Months later, on the phone, she is elevated, happy and at peace in way she wasn’t while we were travelling in India. She tells me that her efforts to go deep on the inside was difficult but that her experiences opened six of her seven chakras. Pretty impressive I agree, but I don’t really know what it means. The scientist in me cannot accept more than a psychological and emotional alignment. I’m tempted to believe in more, but already the human mind is such a mystery that going further seems almost unnecessary.

2

My second answered call, was to me the most familiar of experiences.

Due to a chance encounter or through divine intervention, the hostel I chose by random was filled with dozens of youths from the US on a Christian missionary mission. Completely unaware, I crashed their evening meeting with a misplaced joke that would have been funny in another context. Thankfully, it received some laughter also in this one… Realising what I had stumbled into I sat silent on the hard wooden bench in the ever-darkening rooftop room and listened to their testimonies about how Jesus had changed their lives the past month. I recall an elevated heartbeat while wondering in almost religious re-awakening if this was the answer from God that I had requested. Their testimonies were personal and fantastical. It is a wondrous feeling to be so touched yet remain unconvinced. Some of their testimonies were the same any person would tell. Personal growth, finding acceptance, loving oneself. It is not exclusive to a Christian community, but a universal problem. Other testimonies went deeper in a spiritual direction, focused less on the self, and more on God, these I found more interesting. One man told the tales of the miracles made in the name of Jesus, healing through prayer and the touch of hands. The people believed and thus they were healed.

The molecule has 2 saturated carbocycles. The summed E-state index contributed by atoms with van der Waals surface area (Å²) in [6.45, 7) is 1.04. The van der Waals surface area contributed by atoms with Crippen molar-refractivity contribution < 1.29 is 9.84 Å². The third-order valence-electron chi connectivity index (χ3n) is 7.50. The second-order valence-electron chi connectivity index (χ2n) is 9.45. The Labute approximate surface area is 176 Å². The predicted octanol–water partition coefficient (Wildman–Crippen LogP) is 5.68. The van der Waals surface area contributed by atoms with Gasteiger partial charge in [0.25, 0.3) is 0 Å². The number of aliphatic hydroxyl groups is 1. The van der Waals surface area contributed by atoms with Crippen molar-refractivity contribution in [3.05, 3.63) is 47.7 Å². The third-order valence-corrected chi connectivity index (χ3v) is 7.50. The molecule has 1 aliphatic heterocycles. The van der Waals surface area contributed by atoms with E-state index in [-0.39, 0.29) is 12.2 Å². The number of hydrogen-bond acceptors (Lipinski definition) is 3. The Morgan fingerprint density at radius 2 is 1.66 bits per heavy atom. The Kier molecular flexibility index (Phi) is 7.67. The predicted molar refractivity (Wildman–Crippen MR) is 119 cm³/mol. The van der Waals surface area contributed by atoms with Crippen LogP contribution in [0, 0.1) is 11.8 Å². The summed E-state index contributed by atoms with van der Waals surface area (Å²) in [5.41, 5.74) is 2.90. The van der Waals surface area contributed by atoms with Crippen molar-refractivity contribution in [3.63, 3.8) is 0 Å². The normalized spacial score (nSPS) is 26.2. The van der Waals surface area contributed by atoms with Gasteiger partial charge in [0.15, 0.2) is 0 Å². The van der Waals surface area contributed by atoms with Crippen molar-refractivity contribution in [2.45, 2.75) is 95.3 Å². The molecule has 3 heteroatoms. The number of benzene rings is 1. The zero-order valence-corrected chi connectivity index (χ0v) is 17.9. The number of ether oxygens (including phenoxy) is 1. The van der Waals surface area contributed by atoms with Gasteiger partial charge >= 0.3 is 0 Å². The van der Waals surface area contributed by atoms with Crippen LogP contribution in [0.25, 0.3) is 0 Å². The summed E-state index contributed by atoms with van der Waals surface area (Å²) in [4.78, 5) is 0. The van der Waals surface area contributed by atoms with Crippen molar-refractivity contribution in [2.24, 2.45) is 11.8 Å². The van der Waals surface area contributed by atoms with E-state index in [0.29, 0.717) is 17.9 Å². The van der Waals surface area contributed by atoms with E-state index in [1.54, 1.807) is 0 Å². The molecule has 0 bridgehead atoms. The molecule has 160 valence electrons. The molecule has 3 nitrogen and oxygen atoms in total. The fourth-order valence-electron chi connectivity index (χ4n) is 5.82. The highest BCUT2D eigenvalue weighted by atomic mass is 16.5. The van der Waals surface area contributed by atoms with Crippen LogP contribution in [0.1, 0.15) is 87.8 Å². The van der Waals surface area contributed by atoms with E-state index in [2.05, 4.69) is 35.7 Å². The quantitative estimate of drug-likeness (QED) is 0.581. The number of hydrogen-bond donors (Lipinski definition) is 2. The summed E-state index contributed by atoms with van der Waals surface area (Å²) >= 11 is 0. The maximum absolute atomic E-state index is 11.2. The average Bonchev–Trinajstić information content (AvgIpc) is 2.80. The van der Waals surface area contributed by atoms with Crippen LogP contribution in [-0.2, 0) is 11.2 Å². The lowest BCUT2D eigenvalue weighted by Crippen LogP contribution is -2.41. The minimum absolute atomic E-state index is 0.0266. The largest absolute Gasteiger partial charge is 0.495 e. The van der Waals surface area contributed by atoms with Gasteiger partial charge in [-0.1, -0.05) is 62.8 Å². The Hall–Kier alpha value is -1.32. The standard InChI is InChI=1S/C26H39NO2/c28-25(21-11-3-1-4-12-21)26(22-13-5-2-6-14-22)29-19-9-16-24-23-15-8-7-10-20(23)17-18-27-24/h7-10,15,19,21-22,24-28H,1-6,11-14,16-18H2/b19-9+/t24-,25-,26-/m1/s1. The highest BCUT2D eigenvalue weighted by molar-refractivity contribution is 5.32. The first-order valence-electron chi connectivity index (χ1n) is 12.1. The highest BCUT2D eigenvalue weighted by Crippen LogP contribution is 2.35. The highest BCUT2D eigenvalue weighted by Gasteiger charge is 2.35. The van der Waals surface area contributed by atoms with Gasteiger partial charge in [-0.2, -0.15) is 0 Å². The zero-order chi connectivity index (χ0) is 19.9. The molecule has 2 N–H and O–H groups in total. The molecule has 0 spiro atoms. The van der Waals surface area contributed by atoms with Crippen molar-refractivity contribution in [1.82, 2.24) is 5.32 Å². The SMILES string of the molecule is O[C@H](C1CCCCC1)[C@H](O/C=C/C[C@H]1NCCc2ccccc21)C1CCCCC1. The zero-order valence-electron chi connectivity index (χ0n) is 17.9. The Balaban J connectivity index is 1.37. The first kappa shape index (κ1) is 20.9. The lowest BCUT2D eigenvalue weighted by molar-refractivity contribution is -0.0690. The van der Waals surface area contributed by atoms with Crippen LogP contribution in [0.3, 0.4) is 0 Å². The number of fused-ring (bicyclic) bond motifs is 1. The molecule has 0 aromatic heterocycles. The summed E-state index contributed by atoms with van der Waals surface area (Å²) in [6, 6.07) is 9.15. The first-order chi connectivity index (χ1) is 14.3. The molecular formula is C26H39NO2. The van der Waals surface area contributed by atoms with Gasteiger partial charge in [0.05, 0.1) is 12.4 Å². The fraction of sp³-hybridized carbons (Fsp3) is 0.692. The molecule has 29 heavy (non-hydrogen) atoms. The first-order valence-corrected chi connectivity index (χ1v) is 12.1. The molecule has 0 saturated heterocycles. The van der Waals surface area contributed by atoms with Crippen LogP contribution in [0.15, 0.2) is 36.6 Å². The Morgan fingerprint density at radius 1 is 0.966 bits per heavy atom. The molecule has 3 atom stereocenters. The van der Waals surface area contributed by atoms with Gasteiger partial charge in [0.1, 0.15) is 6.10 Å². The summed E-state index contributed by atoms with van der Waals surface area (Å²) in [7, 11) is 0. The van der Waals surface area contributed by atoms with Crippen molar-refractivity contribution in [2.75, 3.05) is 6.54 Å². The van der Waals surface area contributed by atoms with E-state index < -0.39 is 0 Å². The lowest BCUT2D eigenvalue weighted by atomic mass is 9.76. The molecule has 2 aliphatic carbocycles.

After having been away for some time, I returned to Kathmandu and contacted one of the missionaries. I had hoped to meet up with some of them for dinner and to have a conversation about God, as with God was flying over my head. It turned out to be too late, they had moved on, and what followed was an awkward chat-conversation that went in all the wrong directions. It made me wonder, not if God had answered, but whether God had already hung up. In retrospect I’ve been thinking that my wish to have a conversation had less to do with a spiritual search for God or answers and more about a need to tell the truth of who I was and who I am now. More focused on the self, and less on God, I guess this is why God hung up.

3